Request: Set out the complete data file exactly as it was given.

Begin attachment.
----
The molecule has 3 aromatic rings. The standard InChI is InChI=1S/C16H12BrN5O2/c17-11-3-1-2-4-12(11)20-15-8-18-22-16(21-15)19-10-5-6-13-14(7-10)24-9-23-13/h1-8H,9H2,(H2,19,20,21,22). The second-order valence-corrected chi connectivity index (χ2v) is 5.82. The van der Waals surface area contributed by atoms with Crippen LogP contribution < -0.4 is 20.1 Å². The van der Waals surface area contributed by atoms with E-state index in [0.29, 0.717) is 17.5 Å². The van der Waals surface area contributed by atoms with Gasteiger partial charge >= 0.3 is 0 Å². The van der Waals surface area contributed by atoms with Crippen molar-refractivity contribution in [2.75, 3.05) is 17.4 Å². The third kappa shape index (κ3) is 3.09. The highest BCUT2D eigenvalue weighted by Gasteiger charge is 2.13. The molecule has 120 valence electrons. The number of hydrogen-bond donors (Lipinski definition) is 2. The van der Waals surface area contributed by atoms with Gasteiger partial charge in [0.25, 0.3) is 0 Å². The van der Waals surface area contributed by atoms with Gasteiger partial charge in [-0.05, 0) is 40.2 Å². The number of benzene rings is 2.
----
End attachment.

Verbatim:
The molecule has 3 aromatic rings. The standard InChI is InChI=1S/C16H12BrN5O2/c17-11-3-1-2-4-12(11)20-15-8-18-22-16(21-15)19-10-5-6-13-14(7-10)24-9-23-13/h1-8H,9H2,(H2,19,20,21,22). The second-order valence-corrected chi connectivity index (χ2v) is 5.82. The van der Waals surface area contributed by atoms with Crippen LogP contribution < -0.4 is 20.1 Å². The van der Waals surface area contributed by atoms with E-state index in [0.29, 0.717) is 17.5 Å². The van der Waals surface area contributed by atoms with Gasteiger partial charge >= 0.3 is 0 Å². The van der Waals surface area contributed by atoms with Crippen molar-refractivity contribution in [2.75, 3.05) is 17.4 Å². The third kappa shape index (κ3) is 3.09. The highest BCUT2D eigenvalue weighted by Gasteiger charge is 2.13. The molecule has 120 valence electrons. The number of hydrogen-bond donors (Lipinski definition) is 2. The van der Waals surface area contributed by atoms with Gasteiger partial charge in [0.25, 0.3) is 0 Å². The van der Waals surface area contributed by atoms with Gasteiger partial charge in [-0.05, 0) is 40.2 Å². The number of benzene rings is 2.